Will it work?

The DHS has been working on this system since they received the go-ahead from Congress in 2014. Since that time, the Department of Defense also received its version of the authorization in 2015. They have been successfully using a direct-hire model since 2019, and overall they have been optimistic about the changes. Initial hiring under CTMS will start with the Cybersecurity and Infrastructure Security Agency (CISA) and the DHS’s chief information officer’s office. As the scope of CTMS expands out, however, additional positions will be opening up with other agencies that operate as part of the DHS.

As for whether or not the changes will be enough to sway new or experienced information security professionals from working in the private sector, that remains to be seen as CTMS goes live. What we do know, however, is that this is trying to shake up the general attitude when it comes to public service positions. It is a good, long-term, well-paying job, but you will get more in the private sector. We have seen some aspects of this over the years as various government employees move into high profile positions either with established companies or, in some cases, starting their own.

We know that people to fill these positions are desperately needed across the board, and if the DHS plans to win them over, they are going to have to make it worth their time and energy. This is especially important if they want people to push hard for key projects. Quality over quantity, as we mentioned above.

How will the CTMS help?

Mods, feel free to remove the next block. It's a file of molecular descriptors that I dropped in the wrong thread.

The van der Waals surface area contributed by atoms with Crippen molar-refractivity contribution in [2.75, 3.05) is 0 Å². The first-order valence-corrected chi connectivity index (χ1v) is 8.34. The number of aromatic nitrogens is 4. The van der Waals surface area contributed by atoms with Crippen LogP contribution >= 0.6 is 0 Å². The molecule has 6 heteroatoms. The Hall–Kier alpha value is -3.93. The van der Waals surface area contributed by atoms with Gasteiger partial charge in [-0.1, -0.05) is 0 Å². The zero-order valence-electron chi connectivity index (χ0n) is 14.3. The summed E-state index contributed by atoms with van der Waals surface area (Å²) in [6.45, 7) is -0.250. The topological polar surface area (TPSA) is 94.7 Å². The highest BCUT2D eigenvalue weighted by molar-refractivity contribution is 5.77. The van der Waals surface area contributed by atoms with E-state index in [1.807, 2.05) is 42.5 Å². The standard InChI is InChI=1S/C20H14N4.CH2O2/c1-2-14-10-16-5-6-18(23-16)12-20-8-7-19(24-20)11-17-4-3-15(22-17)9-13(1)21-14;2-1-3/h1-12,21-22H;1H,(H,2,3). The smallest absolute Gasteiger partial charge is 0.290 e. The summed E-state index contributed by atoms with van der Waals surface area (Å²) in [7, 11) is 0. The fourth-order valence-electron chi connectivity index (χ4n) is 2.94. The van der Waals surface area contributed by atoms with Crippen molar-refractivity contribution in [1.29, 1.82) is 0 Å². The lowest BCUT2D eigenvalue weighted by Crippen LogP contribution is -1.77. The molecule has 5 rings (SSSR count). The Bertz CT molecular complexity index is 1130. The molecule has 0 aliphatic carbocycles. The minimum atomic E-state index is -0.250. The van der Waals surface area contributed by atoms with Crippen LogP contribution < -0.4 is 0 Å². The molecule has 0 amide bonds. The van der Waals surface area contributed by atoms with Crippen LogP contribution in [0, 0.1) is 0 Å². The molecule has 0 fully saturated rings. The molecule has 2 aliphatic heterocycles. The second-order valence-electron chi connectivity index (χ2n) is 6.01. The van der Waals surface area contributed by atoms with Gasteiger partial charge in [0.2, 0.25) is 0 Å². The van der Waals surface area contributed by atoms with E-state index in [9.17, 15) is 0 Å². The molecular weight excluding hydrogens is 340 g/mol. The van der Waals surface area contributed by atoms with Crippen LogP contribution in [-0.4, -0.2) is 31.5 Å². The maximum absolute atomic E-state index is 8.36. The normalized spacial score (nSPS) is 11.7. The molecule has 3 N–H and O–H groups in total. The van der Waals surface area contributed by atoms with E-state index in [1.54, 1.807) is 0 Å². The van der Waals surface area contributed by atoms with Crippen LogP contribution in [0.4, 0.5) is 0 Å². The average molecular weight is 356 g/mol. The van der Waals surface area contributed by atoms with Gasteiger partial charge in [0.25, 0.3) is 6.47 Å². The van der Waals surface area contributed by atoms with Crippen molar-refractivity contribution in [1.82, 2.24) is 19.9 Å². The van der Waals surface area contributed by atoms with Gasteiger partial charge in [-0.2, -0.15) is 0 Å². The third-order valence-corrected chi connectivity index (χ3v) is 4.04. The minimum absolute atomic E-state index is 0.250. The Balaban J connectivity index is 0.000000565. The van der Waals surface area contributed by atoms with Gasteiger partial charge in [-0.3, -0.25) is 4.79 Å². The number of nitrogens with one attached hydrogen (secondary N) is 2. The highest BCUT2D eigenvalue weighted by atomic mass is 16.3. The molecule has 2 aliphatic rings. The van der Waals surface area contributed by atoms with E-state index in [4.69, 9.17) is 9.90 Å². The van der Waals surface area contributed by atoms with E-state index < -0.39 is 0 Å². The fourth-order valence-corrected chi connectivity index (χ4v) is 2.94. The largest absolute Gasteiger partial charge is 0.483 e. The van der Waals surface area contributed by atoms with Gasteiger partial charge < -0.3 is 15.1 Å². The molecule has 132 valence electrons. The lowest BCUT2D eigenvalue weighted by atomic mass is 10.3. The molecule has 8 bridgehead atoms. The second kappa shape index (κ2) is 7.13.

The CTMS on paper sounds extremely promising in its goal to blend the best of both public and private sector employment in a field where the right person can make a massive difference. Their emphasis on “mission impact” driving compensation would certainly be lucrative for people that want to do their part and show what they can do. This will be worth keeping an eye on for the near future, especially if this continues moving across additional government departments and agencies. If you are interested in applying for DHS-CS positions under CTMS, additional information and links to contact a recruiter can be found on the DHS’s website here

 

Sources

Statement from Secretary Mayorkas on the Cyber Talent Management System, DHS

DHS details how it’ll recruit, pay and promote new hires under cyber talent management system, Federal News Network

Pentagon now using direct-hire authorities for a third of its cyber workforce, Federal News Network

DHS Cybersecurity Service, DHS

Cybersecurity Talent Management System, Federal Register

Posted: November 9, 2021
Articles Author
Kurt Ellzey
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Kurt Ellzey has worked in IT for the past 12 years, with a specialization in Information Security. During that time, he has covered a broad swath of IT tasks from system administration to application development and beyond. He has contributed to a book published in 2013 entitled "Security 3.0" which is currently available on Amazon and other retailers.